There’s a purity that pours through in Sean McConnell’s latest album, Secondhand Smoke, as he calls upon 13 sincere and inspiring songs to explore his definition of the meaning of life and connect it to the world around him.
One of the facets that makes Secondhand Smoke so intriguing is how McConnell balances elegant instrumentation with thought-provoking messages that ponder existential questions. He opens the album with the vivid title track, one where he tells the story of a man reconnecting with his estranged father, making you feel as though you’re there with him, laughing until he cries upon hearing a joke, or hearing the crinkle of the cellophane as he pulls a pack of cigarettes out of his pocket. It’s this distinct imagery McConnell uses to weave his lyrical tapestries throughout the album.
He takes a deep look into the balance of virtuous and immoral on “Shaky Bridges,” a gentle folk number where he notes how we’ve all committed deceitful acts and expresses compassion toward every honest person who’s also flawed. “You could buy the world for the price of your soul,” a striking thought McConnell puts forth with simply a guitar, harmonica, and his awe-inspiring voice, as The McCrary Singers provide beautiful background harmonies. “I Could Have Been the Angel” finds McConnell interpreting how chance plays a role in determining moral character. He handles this subject delicately without passing judgment, expressing how we’re all born with truthful souls that sometimes succumb to our inner demons. “I was a baby, just like you, I had a soul shiny and new…you know I could have been the angel, you could have been the devil,” he conveys over a peaceful melody. McConnell continues to approach the idea of living with an internal struggle on the gritty “Rest My Head,” which tells the story of a man who’s lived a life of constant wrongdoings, so much so that he can’t find peace, before he confronts his own pain that comes with pursuing one’s passion on “Greetings From Niagara Falls.” “It’s crazy what a dream can do, it can break your heart, but save it too,” he croons.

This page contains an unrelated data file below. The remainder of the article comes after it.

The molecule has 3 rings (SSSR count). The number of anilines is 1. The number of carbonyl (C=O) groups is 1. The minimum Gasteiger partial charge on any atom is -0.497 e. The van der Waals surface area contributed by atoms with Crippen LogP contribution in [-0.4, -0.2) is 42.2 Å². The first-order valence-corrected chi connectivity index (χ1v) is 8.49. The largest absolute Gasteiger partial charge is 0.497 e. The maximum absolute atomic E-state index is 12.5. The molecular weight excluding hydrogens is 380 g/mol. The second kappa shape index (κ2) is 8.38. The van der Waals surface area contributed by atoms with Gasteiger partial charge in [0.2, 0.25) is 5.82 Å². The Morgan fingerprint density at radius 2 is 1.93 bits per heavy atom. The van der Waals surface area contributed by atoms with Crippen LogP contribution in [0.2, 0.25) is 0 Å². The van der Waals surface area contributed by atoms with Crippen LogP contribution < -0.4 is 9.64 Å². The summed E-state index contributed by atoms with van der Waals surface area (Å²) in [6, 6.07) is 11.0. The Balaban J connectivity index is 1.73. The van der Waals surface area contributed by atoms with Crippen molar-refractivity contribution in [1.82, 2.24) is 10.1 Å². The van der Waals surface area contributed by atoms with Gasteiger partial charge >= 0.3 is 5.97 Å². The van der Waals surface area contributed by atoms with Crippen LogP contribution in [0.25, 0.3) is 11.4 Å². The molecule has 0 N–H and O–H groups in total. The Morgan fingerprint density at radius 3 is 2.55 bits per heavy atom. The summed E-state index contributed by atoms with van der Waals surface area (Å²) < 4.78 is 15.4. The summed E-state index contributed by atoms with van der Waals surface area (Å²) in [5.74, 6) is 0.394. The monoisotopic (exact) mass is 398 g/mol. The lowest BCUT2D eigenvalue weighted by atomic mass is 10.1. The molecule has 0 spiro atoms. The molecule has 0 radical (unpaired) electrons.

McConnell dives into an intriguing discussion about the world and his place in it on “Here We Go,” a soaring ballad where he proclaims “I’m seein’ omens in the sky, I’m hearing ghosts tellin’ me to read the signs, and maybe life’s a dream and I’m asleep,” a notion he proposes again on the angelic “I Don’t Want to Know.” Here, he looks at the afterlife from a grander perspective, longing to remain close to the person he loves while continuing the thought that life is merely a figment of our imagination as he wistfully sings “I’m not afraid of dying, I’m afraid of separation, that I won’t know how to find you, in our reincarnation.”
With a voice that’s quiet, yet powerful, McConnell creates a well-rounded album that tackles complex subject matter with intellect and empathy. Between his striking voice and ability to captivate one’s vision with his lyrics, McConnell creates an imaginative world while taking a deeper look at the one we live in.